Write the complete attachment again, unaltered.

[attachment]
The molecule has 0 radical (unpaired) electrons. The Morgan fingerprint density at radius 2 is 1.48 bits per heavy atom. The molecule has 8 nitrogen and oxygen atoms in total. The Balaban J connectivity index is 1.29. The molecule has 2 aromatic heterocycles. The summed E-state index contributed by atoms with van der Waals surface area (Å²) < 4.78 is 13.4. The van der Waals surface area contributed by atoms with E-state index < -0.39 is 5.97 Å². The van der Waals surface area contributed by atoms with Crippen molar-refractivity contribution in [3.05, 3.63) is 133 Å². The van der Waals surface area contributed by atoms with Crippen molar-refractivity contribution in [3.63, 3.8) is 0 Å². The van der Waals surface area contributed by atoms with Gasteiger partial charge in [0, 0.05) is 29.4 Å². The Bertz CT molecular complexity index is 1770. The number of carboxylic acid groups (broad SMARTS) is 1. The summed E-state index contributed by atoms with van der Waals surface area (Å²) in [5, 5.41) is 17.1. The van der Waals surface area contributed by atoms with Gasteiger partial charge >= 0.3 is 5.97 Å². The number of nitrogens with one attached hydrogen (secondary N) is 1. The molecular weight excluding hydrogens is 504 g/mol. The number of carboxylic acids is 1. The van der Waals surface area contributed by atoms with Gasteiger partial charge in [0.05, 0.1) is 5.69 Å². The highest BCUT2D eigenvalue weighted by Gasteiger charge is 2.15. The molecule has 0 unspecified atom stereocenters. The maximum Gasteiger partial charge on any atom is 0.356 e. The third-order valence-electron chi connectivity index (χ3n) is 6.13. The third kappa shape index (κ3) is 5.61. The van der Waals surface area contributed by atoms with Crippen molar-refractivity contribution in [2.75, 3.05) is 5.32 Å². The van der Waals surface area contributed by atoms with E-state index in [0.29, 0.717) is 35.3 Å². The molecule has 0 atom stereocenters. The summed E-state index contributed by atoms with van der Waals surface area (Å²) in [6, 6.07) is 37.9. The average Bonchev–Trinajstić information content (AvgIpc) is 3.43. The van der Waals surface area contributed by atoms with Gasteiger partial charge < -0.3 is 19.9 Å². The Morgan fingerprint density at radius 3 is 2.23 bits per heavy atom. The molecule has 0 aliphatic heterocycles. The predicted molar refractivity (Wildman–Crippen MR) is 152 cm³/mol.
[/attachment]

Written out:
The molecule has 0 radical (unpaired) electrons. The Morgan fingerprint density at radius 2 is 1.48 bits per heavy atom. The molecule has 8 nitrogen and oxygen atoms in total. The Balaban J connectivity index is 1.29. The molecule has 2 aromatic heterocycles. The summed E-state index contributed by atoms with van der Waals surface area (Å²) < 4.78 is 13.4. The van der Waals surface area contributed by atoms with E-state index < -0.39 is 5.97 Å². The van der Waals surface area contributed by atoms with Crippen molar-refractivity contribution in [3.05, 3.63) is 133 Å². The van der Waals surface area contributed by atoms with Crippen molar-refractivity contribution in [3.63, 3.8) is 0 Å². The van der Waals surface area contributed by atoms with Gasteiger partial charge in [0, 0.05) is 29.4 Å². The Bertz CT molecular complexity index is 1770. The number of carboxylic acid groups (broad SMARTS) is 1. The summed E-state index contributed by atoms with van der Waals surface area (Å²) in [5, 5.41) is 17.1. The van der Waals surface area contributed by atoms with Gasteiger partial charge >= 0.3 is 5.97 Å². The number of nitrogens with one attached hydrogen (secondary N) is 1. The molecular weight excluding hydrogens is 504 g/mol. The number of carboxylic acids is 1. The van der Waals surface area contributed by atoms with Gasteiger partial charge in [0.05, 0.1) is 5.69 Å². The highest BCUT2D eigenvalue weighted by Gasteiger charge is 2.15. The molecule has 0 unspecified atom stereocenters. The maximum Gasteiger partial charge on any atom is 0.356 e. The third-order valence-electron chi connectivity index (χ3n) is 6.13. The third kappa shape index (κ3) is 5.61. The van der Waals surface area contributed by atoms with Crippen molar-refractivity contribution in [2.75, 3.05) is 5.32 Å². The van der Waals surface area contributed by atoms with E-state index in [0.29, 0.717) is 35.3 Å². The molecule has 0 atom stereocenters. The summed E-state index contributed by atoms with van der Waals surface area (Å²) in [6, 6.07) is 37.9. The average Bonchev–Trinajstić information content (AvgIpc) is 3.43. The van der Waals surface area contributed by atoms with Gasteiger partial charge < -0.3 is 19.9 Å². The Morgan fingerprint density at radius 3 is 2.23 bits per heavy atom. The molecule has 0 aliphatic heterocycles. The predicted molar refractivity (Wildman–Crippen MR) is 152 cm³/mol.